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Former Cul De Sac leader and guitarists Glenn Jones has done some great things with his guitar. Whether it’s been working alongside John Fahey or Damo Suzuki with Cul De Sac or with Meg and Laura Baird on his solo recordings, Jones has eternally put the song and its surroundings before anything else.
His newest work, Fleeting, is no exception. It found its setting in a house by the Rancocas Creek in New Jersey with Laura Baird as engineer. With the right personnel and backdrop, Jones is unfolding some of his highest magic on record with Fleeting.
“Flower Turned Inside-Out” opens the album, showcasing Jones’ charming precision. “Mother’s Day” is pensive with a melody that’s nothing short of magnetic. “Spokane River Falls” finds Jones switching to banjo, hypnotically memorializing his birthplace. “Close to the Ground” takes a neo-traditional route toward the blues displaying Jones’ inventive tunings.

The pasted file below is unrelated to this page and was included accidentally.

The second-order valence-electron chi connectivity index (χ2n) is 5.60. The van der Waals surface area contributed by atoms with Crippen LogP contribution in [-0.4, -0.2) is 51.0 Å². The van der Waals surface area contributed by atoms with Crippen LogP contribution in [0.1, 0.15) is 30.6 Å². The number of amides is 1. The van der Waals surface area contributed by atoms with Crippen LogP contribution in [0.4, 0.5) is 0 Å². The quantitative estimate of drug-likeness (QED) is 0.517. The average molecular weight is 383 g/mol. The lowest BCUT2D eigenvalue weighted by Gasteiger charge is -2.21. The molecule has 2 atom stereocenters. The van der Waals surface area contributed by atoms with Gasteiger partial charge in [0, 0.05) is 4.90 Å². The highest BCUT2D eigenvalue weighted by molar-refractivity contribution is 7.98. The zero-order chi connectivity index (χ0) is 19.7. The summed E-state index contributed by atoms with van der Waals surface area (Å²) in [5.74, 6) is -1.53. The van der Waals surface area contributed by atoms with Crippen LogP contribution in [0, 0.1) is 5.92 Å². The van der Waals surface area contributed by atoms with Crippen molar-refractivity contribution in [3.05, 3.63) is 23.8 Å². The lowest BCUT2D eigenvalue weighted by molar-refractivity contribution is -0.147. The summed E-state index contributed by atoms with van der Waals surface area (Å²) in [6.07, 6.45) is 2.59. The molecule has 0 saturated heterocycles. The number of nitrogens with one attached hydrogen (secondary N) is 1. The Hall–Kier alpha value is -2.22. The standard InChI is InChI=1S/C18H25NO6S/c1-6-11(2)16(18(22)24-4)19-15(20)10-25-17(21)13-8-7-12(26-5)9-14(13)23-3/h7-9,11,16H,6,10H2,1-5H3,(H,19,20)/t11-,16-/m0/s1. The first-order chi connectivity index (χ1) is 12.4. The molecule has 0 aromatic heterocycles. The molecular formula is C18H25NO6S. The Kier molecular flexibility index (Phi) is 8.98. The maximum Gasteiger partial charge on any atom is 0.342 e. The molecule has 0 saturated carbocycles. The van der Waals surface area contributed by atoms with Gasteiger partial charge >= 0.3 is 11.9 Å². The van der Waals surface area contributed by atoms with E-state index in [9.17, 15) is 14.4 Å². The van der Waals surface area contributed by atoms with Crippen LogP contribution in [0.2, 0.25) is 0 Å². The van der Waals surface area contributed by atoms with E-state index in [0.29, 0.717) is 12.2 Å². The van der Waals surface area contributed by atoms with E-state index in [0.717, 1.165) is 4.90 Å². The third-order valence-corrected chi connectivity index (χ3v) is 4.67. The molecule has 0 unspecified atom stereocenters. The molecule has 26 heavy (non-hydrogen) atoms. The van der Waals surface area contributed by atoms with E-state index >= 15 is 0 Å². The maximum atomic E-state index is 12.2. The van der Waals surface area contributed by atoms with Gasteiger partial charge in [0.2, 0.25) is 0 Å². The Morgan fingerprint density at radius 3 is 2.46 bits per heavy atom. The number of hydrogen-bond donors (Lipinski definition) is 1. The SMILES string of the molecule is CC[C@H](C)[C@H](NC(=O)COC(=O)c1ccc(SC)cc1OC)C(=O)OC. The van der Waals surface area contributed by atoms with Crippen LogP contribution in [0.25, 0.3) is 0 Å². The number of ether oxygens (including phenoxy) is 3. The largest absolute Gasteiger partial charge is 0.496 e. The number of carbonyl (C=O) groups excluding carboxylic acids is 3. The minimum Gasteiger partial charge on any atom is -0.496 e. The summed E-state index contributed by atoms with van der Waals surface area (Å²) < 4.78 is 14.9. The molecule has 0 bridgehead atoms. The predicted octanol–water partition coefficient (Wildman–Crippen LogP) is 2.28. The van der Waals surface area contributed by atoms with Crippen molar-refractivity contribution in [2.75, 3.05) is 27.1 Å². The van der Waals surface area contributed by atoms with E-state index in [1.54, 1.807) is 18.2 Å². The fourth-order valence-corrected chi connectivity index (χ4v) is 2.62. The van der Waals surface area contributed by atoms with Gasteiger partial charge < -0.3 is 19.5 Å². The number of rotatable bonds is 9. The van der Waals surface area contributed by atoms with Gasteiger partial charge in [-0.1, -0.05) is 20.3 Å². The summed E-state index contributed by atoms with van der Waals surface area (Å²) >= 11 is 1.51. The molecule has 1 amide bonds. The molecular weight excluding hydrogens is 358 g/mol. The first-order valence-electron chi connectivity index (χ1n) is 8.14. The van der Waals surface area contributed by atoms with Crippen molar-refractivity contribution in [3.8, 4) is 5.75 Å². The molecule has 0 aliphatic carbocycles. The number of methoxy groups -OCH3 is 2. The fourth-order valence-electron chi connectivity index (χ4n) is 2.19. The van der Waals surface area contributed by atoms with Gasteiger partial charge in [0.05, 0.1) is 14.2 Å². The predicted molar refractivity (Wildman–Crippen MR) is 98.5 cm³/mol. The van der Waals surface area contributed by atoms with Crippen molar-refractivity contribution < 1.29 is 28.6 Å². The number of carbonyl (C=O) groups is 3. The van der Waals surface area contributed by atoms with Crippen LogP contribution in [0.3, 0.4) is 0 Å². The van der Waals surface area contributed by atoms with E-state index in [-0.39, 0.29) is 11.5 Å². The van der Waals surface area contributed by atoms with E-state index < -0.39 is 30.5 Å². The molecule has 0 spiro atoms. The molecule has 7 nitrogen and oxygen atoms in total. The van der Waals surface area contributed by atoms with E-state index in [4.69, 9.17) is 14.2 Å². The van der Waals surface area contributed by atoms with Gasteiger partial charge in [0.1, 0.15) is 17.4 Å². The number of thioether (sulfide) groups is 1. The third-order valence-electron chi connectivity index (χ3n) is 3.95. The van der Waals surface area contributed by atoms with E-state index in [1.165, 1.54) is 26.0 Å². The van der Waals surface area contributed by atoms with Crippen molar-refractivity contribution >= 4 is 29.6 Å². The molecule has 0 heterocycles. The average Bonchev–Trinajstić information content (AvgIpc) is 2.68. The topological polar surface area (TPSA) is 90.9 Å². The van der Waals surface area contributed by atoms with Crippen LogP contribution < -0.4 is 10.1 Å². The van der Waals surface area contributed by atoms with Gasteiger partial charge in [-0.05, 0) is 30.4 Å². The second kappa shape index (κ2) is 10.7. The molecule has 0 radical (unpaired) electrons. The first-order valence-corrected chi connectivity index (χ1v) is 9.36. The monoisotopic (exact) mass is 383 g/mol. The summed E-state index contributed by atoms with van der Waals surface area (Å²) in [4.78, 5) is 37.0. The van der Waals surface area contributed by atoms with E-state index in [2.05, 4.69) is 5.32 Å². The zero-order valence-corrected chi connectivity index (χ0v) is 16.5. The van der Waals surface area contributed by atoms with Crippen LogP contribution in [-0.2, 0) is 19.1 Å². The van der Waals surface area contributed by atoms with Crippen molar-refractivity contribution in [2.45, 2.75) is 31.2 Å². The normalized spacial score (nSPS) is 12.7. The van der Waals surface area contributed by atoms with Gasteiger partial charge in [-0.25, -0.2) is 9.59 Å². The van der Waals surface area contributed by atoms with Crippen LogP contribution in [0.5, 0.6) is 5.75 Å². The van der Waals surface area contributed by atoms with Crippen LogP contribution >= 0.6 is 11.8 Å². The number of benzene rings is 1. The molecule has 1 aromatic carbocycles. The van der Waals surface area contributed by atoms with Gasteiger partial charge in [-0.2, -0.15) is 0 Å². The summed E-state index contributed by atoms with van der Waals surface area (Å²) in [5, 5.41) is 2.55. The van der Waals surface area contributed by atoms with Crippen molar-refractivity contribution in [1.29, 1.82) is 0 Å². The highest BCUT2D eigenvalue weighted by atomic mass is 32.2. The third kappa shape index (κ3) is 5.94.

On Fleeting, each song has its own deep context, and thanks to Baird’s engineering, work better than any other solo outing by Jones as a whole. As stated before, Jones puts the song and its surroundings before anything else, but here, the surroundings are actually allowed to be part of the songs. Whatever Jones and Baird experienced by the Rancocas in New Jersey, comes shining through on Fleeting.
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